Sunday, July 5, 2009

Official Blackbook Price Guide to United States Postage Stamps

(Note: This review refers to the 2010 edition)

Should you buy the guide?

Yes. The Official Blackbook Price Guide to United States Postage Stamps is a valuable addition to any stamp collector’s library, especially that of a beginner or intermediate collector. This paperback is a fast and convenient portable reference that you can always keep handy. It also makes a great gift for the stamp collector in your family.

What I Liked

  • Prices – Like most price guides, this guide has prices for used, unused, plateblock and coil strips. It also includes prices for other more specialized areas such as Federal Duck stamps, First Day Covers, and mint sheets. Keep in mind that the prices in the guide are retail and represent what you would pay a dealer for the stamp, and not what a dealer would pay you.
  • Complete Listing by Scott # – The guide has a listing for every stamp issued along with photos to help you with quick identification of your stamp. It also makes a great check-list to keep track of your collection.
  • Beginner Articles – The guide is full of excellent “how-to” articles on grading, buying and selling stamps, and equipment to help you view and keep your stamps safe. There are two articles with tips on helping a beginner learn where to acquire stamps at a low cost and what to do with them once you have them.
  • Color Photos for 2008 Issues - Although most of the photos are black and white, there is a color photo section for the most recent complete year of 2008. It is a great way to quickly see what’s new since the previous year.
  • Glossary – There are actually two glossaries in this guide, one for First Day Cover collectors and one for stamp collectors in general. Both glossaries had terms that I didn’t know after many years of collecting.
  • Cost – At under $10, this is one of the best aspects of the guide and a good reason to buy the guide each year.
What I Didn’t Like

  • Black and white photos – These photos are helpful for quick identification, but lack the necessary detail for comparing minute differences. Fixing this problem would probably add greatly to the cost of the guide. In that case, I would prefer to keep the cost lower instead of having more detailed photos.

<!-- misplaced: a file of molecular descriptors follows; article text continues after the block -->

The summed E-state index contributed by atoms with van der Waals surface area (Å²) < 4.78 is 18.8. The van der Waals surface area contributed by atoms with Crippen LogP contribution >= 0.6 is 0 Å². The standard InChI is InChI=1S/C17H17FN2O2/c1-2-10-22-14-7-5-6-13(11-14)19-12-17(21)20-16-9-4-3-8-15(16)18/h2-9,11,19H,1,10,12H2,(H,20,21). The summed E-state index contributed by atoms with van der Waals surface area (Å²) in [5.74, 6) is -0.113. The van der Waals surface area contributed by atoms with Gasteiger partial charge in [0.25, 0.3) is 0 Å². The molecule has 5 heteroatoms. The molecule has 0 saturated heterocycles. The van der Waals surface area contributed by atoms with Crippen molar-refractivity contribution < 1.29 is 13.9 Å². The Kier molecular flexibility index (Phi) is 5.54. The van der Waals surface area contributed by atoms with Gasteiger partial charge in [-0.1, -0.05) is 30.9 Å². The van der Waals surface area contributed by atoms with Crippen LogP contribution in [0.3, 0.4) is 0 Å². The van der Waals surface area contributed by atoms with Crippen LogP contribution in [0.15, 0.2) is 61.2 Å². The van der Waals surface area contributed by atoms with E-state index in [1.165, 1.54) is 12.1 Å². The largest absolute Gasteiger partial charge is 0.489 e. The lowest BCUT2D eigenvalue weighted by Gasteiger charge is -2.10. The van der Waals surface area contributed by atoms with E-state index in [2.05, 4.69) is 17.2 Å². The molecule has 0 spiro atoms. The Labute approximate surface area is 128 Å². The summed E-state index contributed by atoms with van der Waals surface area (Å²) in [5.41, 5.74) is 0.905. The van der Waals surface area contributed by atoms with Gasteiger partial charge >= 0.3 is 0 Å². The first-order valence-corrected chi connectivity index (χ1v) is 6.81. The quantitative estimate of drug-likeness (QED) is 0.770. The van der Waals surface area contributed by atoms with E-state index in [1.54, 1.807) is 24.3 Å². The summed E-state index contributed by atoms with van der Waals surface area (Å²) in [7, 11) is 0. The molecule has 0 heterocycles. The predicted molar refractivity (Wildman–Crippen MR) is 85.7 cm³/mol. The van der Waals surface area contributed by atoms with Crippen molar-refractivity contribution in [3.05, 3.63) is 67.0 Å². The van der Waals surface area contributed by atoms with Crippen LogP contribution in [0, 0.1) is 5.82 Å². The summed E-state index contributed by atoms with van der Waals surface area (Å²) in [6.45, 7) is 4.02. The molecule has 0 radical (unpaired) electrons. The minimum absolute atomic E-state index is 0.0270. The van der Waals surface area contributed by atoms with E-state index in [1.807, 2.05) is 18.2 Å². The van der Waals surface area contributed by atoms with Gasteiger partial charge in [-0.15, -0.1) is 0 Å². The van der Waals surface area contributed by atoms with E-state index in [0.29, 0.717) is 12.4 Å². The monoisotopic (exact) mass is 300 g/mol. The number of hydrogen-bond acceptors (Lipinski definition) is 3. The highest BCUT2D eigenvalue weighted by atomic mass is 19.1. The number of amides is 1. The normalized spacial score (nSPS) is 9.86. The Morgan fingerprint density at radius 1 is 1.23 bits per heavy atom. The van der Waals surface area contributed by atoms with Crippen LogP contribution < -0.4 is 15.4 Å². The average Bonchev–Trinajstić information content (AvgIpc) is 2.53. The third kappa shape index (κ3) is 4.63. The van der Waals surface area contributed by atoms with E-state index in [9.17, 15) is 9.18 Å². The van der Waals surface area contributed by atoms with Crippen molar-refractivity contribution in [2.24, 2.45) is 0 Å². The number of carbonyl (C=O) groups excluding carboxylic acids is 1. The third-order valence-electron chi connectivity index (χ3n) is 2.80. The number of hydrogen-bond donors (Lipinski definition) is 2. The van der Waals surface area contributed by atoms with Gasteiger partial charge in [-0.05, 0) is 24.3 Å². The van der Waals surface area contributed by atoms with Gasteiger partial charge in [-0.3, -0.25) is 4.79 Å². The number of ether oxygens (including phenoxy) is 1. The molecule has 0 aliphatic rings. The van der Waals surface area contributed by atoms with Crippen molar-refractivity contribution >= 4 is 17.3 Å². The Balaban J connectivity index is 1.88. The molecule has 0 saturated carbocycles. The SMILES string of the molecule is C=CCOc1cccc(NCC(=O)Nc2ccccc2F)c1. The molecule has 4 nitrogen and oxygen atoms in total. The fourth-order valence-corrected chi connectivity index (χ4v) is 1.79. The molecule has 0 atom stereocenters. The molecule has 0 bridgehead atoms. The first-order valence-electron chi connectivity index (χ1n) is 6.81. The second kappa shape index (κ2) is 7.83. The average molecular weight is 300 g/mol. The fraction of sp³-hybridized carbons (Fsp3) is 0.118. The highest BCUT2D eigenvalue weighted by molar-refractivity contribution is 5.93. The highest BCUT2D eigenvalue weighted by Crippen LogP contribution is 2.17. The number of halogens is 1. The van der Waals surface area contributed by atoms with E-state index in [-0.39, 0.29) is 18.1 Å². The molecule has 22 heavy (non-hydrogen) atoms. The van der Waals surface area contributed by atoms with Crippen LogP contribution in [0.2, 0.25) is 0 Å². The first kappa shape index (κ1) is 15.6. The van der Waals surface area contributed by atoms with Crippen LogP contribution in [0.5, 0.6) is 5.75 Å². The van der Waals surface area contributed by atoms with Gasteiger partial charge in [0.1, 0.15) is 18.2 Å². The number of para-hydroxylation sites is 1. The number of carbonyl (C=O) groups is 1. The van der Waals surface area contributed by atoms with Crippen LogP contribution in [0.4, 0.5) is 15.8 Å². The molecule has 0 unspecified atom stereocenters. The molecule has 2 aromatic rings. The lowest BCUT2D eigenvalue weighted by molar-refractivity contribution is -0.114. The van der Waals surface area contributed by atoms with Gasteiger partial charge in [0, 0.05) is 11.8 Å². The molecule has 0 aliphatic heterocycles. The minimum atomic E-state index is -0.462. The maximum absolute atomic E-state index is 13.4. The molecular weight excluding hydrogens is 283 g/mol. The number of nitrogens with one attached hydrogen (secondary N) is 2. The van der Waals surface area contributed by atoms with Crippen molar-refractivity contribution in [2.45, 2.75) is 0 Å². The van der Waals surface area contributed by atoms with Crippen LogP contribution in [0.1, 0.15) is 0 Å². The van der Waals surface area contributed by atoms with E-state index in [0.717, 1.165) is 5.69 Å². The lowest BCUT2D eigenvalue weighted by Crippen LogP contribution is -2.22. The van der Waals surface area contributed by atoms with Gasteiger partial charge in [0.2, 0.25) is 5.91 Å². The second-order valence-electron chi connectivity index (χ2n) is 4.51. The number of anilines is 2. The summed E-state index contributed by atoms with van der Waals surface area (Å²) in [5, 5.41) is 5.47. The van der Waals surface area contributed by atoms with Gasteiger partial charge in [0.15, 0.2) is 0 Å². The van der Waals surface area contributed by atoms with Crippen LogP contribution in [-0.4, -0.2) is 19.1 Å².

• Linn’s Look at the New Stamp Issues – This is the first chapter in the guide and the chapter most likely to make a first impression on the reader. Therefore, I was disappointed that the new issues being discussed in this chapter were for stamps issued in 2007 with comparisons to stamps issued in 2006. For a 2010 guide released during June 2009, I would expect this chapter to discuss new issues from the latest complete year, 2008. After all, the guide’s listings, the color photo section, and the stamp on the cover of the book all include 2008 issues.
  • Date Errors – Being a collector that likes to browse stamp listings for specific years, I was surprised to find errors with the year displayed in the headings. The most obvious errors were the stamps issued in 2008 being listed under 2009 (pg 477), 2007 stamps listed under 2008 (pg 461), and 2006 stamps listed under 2007 (pgs 449, 450, 453). Other errors include the years 2003 (pg 423), 2004 (pg 431), and 2005 (pg 441) being completely missing from the headings. Finally the headings for 2001 and 2002 start one or two pages too late. 2001 should start on page 397, and 2002 should start on page 411.
Bottom Line

I am always surprised when errors make it to publication. However, the errors I found in this guide were minor and easily fixed with a pencil as I did in my copy of the guide. They do not detract from the overall value of this guide. All the things I like about this guide heavily outweigh the things I disliked. Personally, I plan to keep my copy close at hand to use as a quick reference when I need it.

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